The Crude oil, sugar and coffee markets all made top extensions in October and all have since dropped. Here are some updated charts:
We wrote in the relevant editions that pointed out these signals (October 2nd, October 16th, October 19th) that each of these markets is in a bull phase and that we thought there was more potential to profit on the long side than by being short - that the upcoming dips flagged by these signals should be bought, in other words.
Now, Crude oil is back down into support from some older compressions and there have been bottom extensions in some of the energy sector indices and ETFs. This last point was reported in the October 24th edition, since when there have been more signals:
So this seems like a good moment to cover any energy shorts you may have and reverse into long positions. The sugar and coffee markets may also be bought soon, but we currently don't have a reason either to cover any shorts or to purchase longs - we just wanted to remind you that we think these dips (although predicted) are temporary.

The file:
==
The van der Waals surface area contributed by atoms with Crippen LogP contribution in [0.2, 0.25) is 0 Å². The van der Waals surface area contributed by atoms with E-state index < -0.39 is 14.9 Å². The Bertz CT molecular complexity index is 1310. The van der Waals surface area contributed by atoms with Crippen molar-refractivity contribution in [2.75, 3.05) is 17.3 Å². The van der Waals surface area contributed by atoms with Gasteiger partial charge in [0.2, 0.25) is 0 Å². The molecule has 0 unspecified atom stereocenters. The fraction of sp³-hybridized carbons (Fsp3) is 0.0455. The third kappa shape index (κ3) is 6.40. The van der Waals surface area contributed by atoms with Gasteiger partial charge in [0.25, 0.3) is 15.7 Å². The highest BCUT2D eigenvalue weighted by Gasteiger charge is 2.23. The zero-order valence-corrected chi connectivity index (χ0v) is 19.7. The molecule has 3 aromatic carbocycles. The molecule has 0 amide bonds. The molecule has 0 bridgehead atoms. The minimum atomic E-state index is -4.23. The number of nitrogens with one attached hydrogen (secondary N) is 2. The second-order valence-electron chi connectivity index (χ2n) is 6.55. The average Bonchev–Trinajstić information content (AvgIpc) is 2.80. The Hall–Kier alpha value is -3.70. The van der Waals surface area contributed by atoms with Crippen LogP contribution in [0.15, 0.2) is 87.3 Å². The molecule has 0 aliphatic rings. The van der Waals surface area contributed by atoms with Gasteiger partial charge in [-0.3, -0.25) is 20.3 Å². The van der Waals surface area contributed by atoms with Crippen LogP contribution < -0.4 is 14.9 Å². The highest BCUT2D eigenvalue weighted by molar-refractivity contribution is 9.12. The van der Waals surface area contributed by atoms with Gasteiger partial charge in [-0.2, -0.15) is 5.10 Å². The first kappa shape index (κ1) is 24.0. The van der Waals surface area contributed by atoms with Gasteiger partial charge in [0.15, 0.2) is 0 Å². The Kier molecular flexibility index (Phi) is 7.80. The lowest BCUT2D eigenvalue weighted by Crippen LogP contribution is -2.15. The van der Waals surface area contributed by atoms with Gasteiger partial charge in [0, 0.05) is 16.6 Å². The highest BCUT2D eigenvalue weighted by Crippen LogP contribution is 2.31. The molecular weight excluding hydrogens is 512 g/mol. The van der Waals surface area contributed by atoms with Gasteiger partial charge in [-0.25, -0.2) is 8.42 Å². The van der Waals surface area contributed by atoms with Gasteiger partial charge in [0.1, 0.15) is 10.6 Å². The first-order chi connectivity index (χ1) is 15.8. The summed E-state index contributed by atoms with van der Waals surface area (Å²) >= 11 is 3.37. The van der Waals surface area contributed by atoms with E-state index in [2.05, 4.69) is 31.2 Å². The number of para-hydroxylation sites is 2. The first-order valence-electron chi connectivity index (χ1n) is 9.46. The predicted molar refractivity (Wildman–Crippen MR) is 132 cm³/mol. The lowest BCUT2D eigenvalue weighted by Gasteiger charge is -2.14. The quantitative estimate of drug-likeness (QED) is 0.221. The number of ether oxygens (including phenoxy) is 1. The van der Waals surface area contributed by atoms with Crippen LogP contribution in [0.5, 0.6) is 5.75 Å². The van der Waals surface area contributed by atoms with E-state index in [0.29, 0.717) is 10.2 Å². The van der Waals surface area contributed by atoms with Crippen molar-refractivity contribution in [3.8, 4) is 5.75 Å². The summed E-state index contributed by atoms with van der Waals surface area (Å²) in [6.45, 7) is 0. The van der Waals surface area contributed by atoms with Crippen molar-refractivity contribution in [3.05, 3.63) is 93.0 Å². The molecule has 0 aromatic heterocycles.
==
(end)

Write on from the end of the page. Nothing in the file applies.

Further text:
Elsewhere, there have been more bottom extensions in equity markets. Some have made slight new lows, some have made significant new lows and some have held and are now bouncing. We still haven't seen bottom extensions in any of the 'big three' US indices, so we are still only recommending nibbling at the long side in equity markets generally. It is perfectly possible that we won't see such signals at all and that a rally will develop that we miss, but we are content to wait for a little longer being mildly bullish for now. A selection of recent signals:
One outlier is the Brazilian market. This has been buoyed up by the expected (and then actual) victory of the right-right candidate in the recent Presidential election - offering some economic hope after years of mismanagement. This seems to be a classic case of 'buy the rumour' sell the news' and we also have a couple of top extensions. If you want something to sell short to hedge long exposure to other markets, sell this:
All signals courtesy of software supplied by our friends at Parallax Financial Research www.pfr.com